U.S. and Iraq take the fight to ISIS in Mosul
Iraqi government forces and Kurdish fighters encountered often-fierce resistance as they pushed toward the ISIS-held city of Mosul this week, following the launch of a long-awaited offensive to retake the jihadist group’s last major stronghold in the country. ISIS seized Mosul in a lightning attack in June 2014, when 1,500 of its fighters overwhelmed 20,000 Iraqi soldiers. (See Briefing.) In the wake of that defeat, the Pentagon helped retrain and rebuild the country’s military into a credible fighting force, and U.S.-led coalition air strikes and ground attacks by Iraqi troops and paramilitary fighters have slowly rolled back ISIS’s self-declared caliphate. The group today controls about 10 percent of Iraq, down from 40 percent in 2014. Backed by American warplanes and U.S. special operations advisers, more than 30,000 Iraqi government troops and assorted allies are now moving toward Sunni-majority Mosul. “The time has come for the greatest victory,” said Iraqi Prime Minister Haider al-Abadi.
As coalition forces cleared ISIS-held villages outside Mosul, they were hit with small-arms fire, mortar rounds, IEDs, and suicide truck bombs. The offensive is expected to reach Mosul—where there are some 5,000 ISIS fighters among the 1 million remaining residents— by early November. “It’s going to be a tough fight and a difficult fight,” President Obama said. “But my expectation is that ultimately it will be successful.”
What the columnists said
America “has a second chance to do the right thing in Iraq,” said David French in NationalReview.com. The country unraveled after Obama foolishly pulled out our troops in 2011, and ISIS took advantage of the chaos. Now the extremist group has almost been eliminated from Iraq, but America’s role won’t end with a military victory in Mosul. We’ll need to keep sufficient forces on the ground to not only guard against a jihadist counterattack but also “limit Iranian influence and help mediate the country’s unceasing sectarian rivalries.”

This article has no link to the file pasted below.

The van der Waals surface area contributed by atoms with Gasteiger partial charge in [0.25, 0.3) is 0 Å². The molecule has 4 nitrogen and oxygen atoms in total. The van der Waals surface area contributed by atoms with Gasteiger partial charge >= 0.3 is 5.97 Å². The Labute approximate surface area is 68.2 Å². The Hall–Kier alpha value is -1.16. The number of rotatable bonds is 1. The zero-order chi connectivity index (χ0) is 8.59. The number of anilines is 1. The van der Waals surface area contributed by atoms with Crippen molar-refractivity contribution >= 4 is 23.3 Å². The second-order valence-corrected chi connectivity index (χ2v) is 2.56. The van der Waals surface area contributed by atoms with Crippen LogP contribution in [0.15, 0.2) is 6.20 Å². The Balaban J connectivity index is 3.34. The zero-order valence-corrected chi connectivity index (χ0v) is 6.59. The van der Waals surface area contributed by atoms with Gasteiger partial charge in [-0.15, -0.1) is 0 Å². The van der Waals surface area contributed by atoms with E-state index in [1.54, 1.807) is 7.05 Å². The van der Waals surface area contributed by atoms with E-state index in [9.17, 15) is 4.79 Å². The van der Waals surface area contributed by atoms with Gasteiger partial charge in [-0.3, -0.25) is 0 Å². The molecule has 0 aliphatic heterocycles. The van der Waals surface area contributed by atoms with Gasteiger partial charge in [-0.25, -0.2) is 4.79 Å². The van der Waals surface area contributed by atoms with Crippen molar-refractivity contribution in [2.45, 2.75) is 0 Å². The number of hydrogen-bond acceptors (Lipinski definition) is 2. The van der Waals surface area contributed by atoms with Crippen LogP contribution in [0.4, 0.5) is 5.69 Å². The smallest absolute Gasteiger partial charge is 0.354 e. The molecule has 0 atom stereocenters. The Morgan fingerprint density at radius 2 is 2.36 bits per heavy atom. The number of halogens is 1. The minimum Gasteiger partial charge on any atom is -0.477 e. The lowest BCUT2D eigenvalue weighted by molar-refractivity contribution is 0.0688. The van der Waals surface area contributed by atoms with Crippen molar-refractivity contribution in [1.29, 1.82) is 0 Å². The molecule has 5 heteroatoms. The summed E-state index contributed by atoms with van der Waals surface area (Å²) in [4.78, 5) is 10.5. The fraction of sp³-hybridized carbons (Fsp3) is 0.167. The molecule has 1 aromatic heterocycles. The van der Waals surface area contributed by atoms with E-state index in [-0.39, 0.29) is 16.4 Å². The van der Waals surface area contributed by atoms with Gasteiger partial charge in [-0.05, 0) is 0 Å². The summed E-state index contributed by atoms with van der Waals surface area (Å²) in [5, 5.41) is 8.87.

Still, the burden is on Baghdad, said Max Boot in CommentaryMagazine.com. If the Shiitedominated government there “cannot forge a lasting peace that meets the basic needs of the Sunni minority,” then another Sunni terrorist group will simply replace ISIS. Recall that after the 2011 withdrawal, then Prime Minister Nouri al-Maliki pursued a pro-Iranian, pro-Shiite agenda, which led oppressed Sunnis to welcome ISIS as an apparent champion. Maliki is out of office, but because he and other hard-line Shiite politicians remain influential, there is “a risk of history repeating itself.”
ISIS’s end times “are upon it,” said Joshua Keating in Slate.com. It’s fast losing ground in Iraq and recently lost the northern Syrian village of Dabiq—which plays a key role in the group’s apocalyptic ideology—to Western-backed rebels. But ISIS won’t disappear in defeat. Already, the group’s propaganda suggests it’s transitioning from a “pseudo-state to a more traditional terrorist network,” and it is likely to lash out against the West. Obama famously declared ISIS to be “contained” in November 2015, the day before ISIS-led terrorists went on a rampage in Paris, killing 130 people. “He, or his successor, shouldn’t make the same mistake once Mosul finally falls.”